- Over 40% says US withdrawal from TPP is a 'negative factor' for Japan, high expectation for RCEP -
US President Trump expressed withdrawal from the Trans-Pacific Partnership (TPP) on January 21, 2017 (Japan Time). Under these circumstances, the 11 countries that have signed the TPP (TPP11), excluding the US, pursued early implementation of high-level rules agreed under the TPP at the meetings of ministers held in Chile (in March) and Vietnam (in May), and agreed to complete the review of choices for the future, including a policy to promote US participation, by November. Comprehensive trade rules in TPP are expected to affect not only other trade negotiations the government works on, but also companies that do not do overseas business. Attention has been paid to the direction of TPP11.
Teikoku Databank has conducted a survey of corporate attitudes toward TPP11. This survey was conducted in conjunction with the June 2017 TDB Trends Research. The survey for TPP11 and TPP were conducted in December 2010 and in December 2015, and this is the 3rd survey.
*Survey period: June 19 - June 30, 2017; Companies Surveyed: 23,927; Valid Responses: 10,045 (Response Rate: 42.0%).
*Details of this survey can be found on the dedicated Economic Trend Survey HP. (http://www.tdb-di.com/)
Survey results (Summary)
1. 51.7% of companies say TPP11 is "necessary for Japan." In terms of the industry to which these companies belong, 22.5% of them think it is "necessary." However, both numbers decreased compared to the previous survey (in December 2015) immediately after the outline agreement of TPP. This reveals their stance that they cannot grasp the need of a TPP11 after the US withdrew.
2. With respect to the impact on their own company, those saying "positive impact" (12.8%) exceeded those saying "negative impact" (5.6%), but those saying "no impact" or "do not know" account for approximately 40% each. By industry, "restaurants" ranked top (at 41.9%) for positive impact, and "agriculture, forestry and fisheries" was top (50.9%) for negative impact.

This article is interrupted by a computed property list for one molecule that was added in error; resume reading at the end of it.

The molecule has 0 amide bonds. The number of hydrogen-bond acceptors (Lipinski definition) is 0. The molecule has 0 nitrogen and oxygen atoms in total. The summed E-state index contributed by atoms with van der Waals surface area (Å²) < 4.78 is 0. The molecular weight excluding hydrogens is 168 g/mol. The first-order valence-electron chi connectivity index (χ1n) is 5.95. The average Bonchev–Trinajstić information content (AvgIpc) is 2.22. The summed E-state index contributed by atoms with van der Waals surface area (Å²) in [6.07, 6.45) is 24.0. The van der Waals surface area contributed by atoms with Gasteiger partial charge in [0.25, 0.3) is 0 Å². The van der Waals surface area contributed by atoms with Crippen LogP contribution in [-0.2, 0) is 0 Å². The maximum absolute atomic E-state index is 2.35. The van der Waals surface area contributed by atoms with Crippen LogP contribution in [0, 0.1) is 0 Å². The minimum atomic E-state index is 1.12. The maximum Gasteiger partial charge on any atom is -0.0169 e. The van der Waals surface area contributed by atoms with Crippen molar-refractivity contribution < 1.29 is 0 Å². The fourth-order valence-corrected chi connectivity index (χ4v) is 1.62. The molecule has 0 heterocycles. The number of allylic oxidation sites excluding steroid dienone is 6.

3. Among companies that assume specific details and impacts, "cost reduction of raw materials" ranked top (38.4%) for positive aspects, followed by "export increase," and "increase in sales and profits." "Selling price decline" ranked top (26.9%) for negative aspects.
4. With respect to the impact of US withdrawal from TPP, those saying "positive impact" and "negative impact" in terms of industry to which these companies belong account for 2.7% and 18.1%, respectively. In terms of all Japan, "positive impact" and negative impact" account for 5.0% and 44.4%, respectively.
5. With respect to expected trade negotiations, "Regional Comprehensive Economic Partnership (RCEP)" ranked top at 35.8%, followed by "Free Trade Area of the Asia-Pacific (FTAAP)" (31.4%), and "Economic Partnership Agreement between Japan and EU" (22.3%).
6. With respect to trade negotiations, those saying "should pursue mainly with multilateral negotiations" account for 46.2% for the US, and 47.0% for China.
1.Research Subjects(Companies Researched 23,927; Valid responses: 10,045; Response rate: 42.0%)
*Business Confidence (current, in 3 months, in 6 months, in 1 year)
*Business Conditions (sales, purchasing and selling unit price, inventory, capacity utilization ratio, number of employees, overtime work hours)
3.Research Period and Methodology
Internet-based survey conducted June 19 – 30 2017
The explanation of the Economic Diffusion Index
Research Purpose/Researched Terms
TDB Economic Trend Research (started from May 2002) is a monthly statistical survey conducted for over 20,000 nationwide corporations on their general business activities including the current condition and future outlook of the industry business performance and operating climate. The primary purpose of such a survey is to assess the current state of Japan’s economy.
Selection of the Subject Corporations
Companies of all sizes in all domestic industries are eligible to participate in the survey.
The DI (Diffusion Index) is calculated by attaching a number (in parenthesis in the diagram below) to each of seven possible responses. Then multiplying the percentage of each response by the appropriate number, and adding the results.
A DI over 50 is in the range of “Good.” A score under 50 is “Bad.” The number 50 is the dividing point (“Neither Good or Bad”). All numbers are rounded off to the hundredth. It should be noted that no weight is given to a company’s responses based on its size. Calculations are made according to a “one company, one vote” rule.
For example, all corporations rated ‘Very Good’.
All corporations rated ‘Neither Good nor Bad’.